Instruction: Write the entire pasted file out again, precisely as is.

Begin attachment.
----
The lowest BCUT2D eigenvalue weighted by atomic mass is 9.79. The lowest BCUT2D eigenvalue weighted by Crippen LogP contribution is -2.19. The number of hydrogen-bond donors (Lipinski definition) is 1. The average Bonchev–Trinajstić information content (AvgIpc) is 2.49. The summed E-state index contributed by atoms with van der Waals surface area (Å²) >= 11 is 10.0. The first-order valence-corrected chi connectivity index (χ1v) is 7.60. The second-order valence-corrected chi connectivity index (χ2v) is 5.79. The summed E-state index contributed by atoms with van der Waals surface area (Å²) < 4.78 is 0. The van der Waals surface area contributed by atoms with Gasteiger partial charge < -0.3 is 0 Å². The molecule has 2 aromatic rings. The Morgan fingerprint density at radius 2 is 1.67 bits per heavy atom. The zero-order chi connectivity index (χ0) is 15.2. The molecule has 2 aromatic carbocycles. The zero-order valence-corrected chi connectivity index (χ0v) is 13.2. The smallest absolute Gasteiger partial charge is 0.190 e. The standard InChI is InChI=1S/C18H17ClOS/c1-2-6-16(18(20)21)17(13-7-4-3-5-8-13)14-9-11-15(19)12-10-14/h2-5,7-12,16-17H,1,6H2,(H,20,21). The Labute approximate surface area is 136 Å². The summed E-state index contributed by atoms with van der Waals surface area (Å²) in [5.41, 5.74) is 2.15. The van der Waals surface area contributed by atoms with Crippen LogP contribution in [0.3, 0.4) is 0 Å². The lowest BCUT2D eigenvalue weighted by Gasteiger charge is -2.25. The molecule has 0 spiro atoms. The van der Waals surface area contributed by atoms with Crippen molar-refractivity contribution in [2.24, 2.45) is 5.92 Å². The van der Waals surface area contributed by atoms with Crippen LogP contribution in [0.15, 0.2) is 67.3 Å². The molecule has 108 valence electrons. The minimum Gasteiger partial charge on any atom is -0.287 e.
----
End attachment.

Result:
The lowest BCUT2D eigenvalue weighted by atomic mass is 9.79. The lowest BCUT2D eigenvalue weighted by Crippen LogP contribution is -2.19. The number of hydrogen-bond donors (Lipinski definition) is 1. The average Bonchev–Trinajstić information content (AvgIpc) is 2.49. The summed E-state index contributed by atoms with van der Waals surface area (Å²) >= 11 is 10.0. The first-order valence-corrected chi connectivity index (χ1v) is 7.60. The second-order valence-corrected chi connectivity index (χ2v) is 5.79. The summed E-state index contributed by atoms with van der Waals surface area (Å²) < 4.78 is 0. The van der Waals surface area contributed by atoms with Gasteiger partial charge < -0.3 is 0 Å². The molecule has 2 aromatic rings. The Morgan fingerprint density at radius 2 is 1.67 bits per heavy atom. The zero-order chi connectivity index (χ0) is 15.2. The molecule has 2 aromatic carbocycles. The zero-order valence-corrected chi connectivity index (χ0v) is 13.2. The smallest absolute Gasteiger partial charge is 0.190 e. The standard InChI is InChI=1S/C18H17ClOS/c1-2-6-16(18(20)21)17(13-7-4-3-5-8-13)14-9-11-15(19)12-10-14/h2-5,7-12,16-17H,1,6H2,(H,20,21). The Labute approximate surface area is 136 Å². The summed E-state index contributed by atoms with van der Waals surface area (Å²) in [5.41, 5.74) is 2.15. The van der Waals surface area contributed by atoms with Crippen LogP contribution in [0.3, 0.4) is 0 Å². The lowest BCUT2D eigenvalue weighted by Gasteiger charge is -2.25. The molecule has 0 spiro atoms. The van der Waals surface area contributed by atoms with Crippen molar-refractivity contribution in [2.24, 2.45) is 5.92 Å². The van der Waals surface area contributed by atoms with Crippen LogP contribution in [0.15, 0.2) is 67.3 Å². The molecule has 108 valence electrons. The minimum Gasteiger partial charge on any atom is -0.287 e.